Henderson agrees to extend Utah ballot access deadline to March 5 after RFK Jr. lawsuit
Dec 7, 2023, 2:23 PM | Updated: 4:33 pm
(Hans Gutknecht/The Orange County Register via AP, File)
SALT LAKE CITY — Utah Lt. Gov. Deidre Henderson said she will give independent presidential candidates until at least March 5, 2024, to turn in the required signatures in order to gain ballot access in the state after Robert F. Kennedy Jr. alleged the original deadline of Jan. 8, 2024, was unconstitutional.
Kennedy’s campaign filed a lawsuit against Henderson and state elections director Ryan Cowley on Monday in federal court, claiming the early date violated the rights of voters. As an independent, Kennedy would have had until Jan. 8 to provide 1,000 signatures from registered voters in the state, which he claimed limited his access to the ballot given the short period of time before the deadline.
In a court filing Thursday, attorneys for Henderson said the lieutenant governor would give candidates like Kennedy until at least March 5 to file those same signatures.
“Defendants agree and represent to the court that, until at least March 5, 2024, they will not reject any unaffiliated candidate’s certificate of nomination to be placed on the ballot in Utah for the office of president of the United States, simply because the certificate and verified nomination petitions were not filed by Jan. 8, 2024,” the filing states. “This action provides at least an additional 60 days for the plaintiff Kennedy to file the certificate and other necessary papers or for the parties to litigate or otherwise resolve the present dispute.”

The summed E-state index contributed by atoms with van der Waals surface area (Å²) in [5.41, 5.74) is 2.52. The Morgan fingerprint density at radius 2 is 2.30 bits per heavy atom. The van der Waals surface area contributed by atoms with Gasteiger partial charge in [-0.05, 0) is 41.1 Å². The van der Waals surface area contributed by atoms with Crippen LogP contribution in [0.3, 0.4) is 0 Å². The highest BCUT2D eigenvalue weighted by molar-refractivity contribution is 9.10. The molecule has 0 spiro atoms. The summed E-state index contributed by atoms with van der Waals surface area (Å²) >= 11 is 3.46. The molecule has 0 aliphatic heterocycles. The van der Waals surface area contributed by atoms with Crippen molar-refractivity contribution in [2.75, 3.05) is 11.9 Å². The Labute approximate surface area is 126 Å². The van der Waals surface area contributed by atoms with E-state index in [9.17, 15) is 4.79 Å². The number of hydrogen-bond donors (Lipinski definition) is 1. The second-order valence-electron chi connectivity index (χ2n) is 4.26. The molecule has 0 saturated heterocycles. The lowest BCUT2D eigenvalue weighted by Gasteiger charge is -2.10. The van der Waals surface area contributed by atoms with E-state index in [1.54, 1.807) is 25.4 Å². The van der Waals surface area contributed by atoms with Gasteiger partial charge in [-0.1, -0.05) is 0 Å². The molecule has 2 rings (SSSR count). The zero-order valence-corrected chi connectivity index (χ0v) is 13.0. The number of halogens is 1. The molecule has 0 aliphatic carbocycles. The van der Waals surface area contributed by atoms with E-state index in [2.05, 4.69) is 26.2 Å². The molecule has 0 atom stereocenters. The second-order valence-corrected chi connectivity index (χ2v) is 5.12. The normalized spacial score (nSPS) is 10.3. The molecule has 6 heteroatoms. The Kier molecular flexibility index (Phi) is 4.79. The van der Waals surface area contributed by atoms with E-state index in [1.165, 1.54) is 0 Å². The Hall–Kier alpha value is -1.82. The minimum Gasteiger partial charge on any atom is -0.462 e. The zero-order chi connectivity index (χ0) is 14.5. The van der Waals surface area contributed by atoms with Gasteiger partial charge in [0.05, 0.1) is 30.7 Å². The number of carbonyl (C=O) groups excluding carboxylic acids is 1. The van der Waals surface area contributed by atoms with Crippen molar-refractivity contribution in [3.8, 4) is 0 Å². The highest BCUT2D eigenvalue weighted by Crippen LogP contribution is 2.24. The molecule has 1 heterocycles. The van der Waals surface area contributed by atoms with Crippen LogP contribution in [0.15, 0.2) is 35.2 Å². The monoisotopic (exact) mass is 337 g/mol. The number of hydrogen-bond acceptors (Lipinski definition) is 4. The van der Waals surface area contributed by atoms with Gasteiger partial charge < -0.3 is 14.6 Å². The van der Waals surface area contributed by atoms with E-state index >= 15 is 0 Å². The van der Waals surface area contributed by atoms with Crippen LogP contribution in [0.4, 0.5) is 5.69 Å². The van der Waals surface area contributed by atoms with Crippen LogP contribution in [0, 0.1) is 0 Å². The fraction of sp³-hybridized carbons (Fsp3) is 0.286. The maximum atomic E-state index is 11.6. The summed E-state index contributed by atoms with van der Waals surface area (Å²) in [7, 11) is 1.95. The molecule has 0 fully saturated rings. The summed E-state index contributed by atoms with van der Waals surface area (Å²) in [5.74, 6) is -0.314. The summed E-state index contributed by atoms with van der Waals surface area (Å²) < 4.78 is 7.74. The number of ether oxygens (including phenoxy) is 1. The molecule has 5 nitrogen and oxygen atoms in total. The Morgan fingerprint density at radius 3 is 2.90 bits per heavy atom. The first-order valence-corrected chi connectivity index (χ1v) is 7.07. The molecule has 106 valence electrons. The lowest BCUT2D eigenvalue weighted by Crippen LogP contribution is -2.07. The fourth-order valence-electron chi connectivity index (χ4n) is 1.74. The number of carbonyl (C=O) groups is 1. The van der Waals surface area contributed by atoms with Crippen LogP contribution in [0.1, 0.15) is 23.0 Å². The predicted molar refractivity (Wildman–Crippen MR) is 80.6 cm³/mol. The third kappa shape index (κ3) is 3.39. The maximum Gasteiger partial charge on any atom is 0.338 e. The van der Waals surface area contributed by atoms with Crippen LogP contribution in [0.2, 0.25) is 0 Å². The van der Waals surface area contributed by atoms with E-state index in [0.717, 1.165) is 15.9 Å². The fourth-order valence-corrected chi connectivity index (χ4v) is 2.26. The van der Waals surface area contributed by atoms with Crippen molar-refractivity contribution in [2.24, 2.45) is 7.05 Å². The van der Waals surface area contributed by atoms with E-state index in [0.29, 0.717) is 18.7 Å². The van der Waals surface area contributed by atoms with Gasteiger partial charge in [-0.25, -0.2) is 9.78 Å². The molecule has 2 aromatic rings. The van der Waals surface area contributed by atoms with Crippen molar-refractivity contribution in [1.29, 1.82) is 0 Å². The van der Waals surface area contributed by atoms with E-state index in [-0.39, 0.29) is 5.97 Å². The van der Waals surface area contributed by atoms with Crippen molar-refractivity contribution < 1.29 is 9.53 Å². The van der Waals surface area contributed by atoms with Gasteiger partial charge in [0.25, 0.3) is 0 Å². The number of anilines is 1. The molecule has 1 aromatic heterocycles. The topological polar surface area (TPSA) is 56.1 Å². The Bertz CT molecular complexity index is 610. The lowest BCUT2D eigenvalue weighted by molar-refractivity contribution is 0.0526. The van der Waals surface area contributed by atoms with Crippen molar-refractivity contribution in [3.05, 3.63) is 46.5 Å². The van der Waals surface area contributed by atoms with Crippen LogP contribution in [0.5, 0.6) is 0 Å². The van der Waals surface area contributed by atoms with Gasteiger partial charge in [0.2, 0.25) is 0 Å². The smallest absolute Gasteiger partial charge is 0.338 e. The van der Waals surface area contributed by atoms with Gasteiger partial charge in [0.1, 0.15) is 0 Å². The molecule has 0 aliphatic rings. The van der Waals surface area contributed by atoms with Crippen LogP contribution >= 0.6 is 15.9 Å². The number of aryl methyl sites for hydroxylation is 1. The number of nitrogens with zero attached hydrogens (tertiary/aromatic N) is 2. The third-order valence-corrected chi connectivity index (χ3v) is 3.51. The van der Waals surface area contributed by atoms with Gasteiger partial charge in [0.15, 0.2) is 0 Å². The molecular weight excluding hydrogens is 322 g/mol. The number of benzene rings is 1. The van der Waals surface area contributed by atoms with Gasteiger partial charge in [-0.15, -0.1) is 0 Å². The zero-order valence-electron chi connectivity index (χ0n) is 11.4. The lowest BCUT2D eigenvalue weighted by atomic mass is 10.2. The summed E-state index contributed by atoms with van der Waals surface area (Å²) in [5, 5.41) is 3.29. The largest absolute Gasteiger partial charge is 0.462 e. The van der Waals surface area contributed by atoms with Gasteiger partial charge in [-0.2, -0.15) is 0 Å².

Kennedy’s staff celebrated the decision, which it called a “ballot access victory” in a statement Thursday.
“I am pleased Lt. Gov. Henderson had the courage to correct the wrong committed by the state Legislature in their intentional assault on the constitutional right of Utah voters to cast their vote for Mr. Kennedy in 2024,” campaign attorney Paul Rossi said.
“In a democracy, the people are supposed to decide with their votes who gets into office,” Kennedy said. “Not state officials who prevent popular candidates from getting on the ballot.”
Henderson issued a statement Thursday, saying: “This decision has been made in the spirit of affording every reasonable opportunity for unaffiliated presidential candidates to participate in our general election. Key legislators are aware of the potential problems with the current statute. I am confident these issues will be addressed in the upcoming legislative session.”
Under the guidance of Judge David Nuffer, the lieutenant governor has agreed to allow unaffiliated presidential candidates to file through March 5, 2024.
Full statement below. pic.twitter.com/jSW3T80W6g
— Lt. Gov. Deidre M. Henderson (@LGHendersonUtah) December 7, 2023
In the same court filing, Henderson proposed that a hearing on the lawsuit — which will continue to work its way through the courts despite the agreement not to enforce the deadline — be held the week of Jan. 15, 2024.
Kennedy spoke to supporters at a rally in Salt Lake City last which as part of an effort to collect signatures in the state.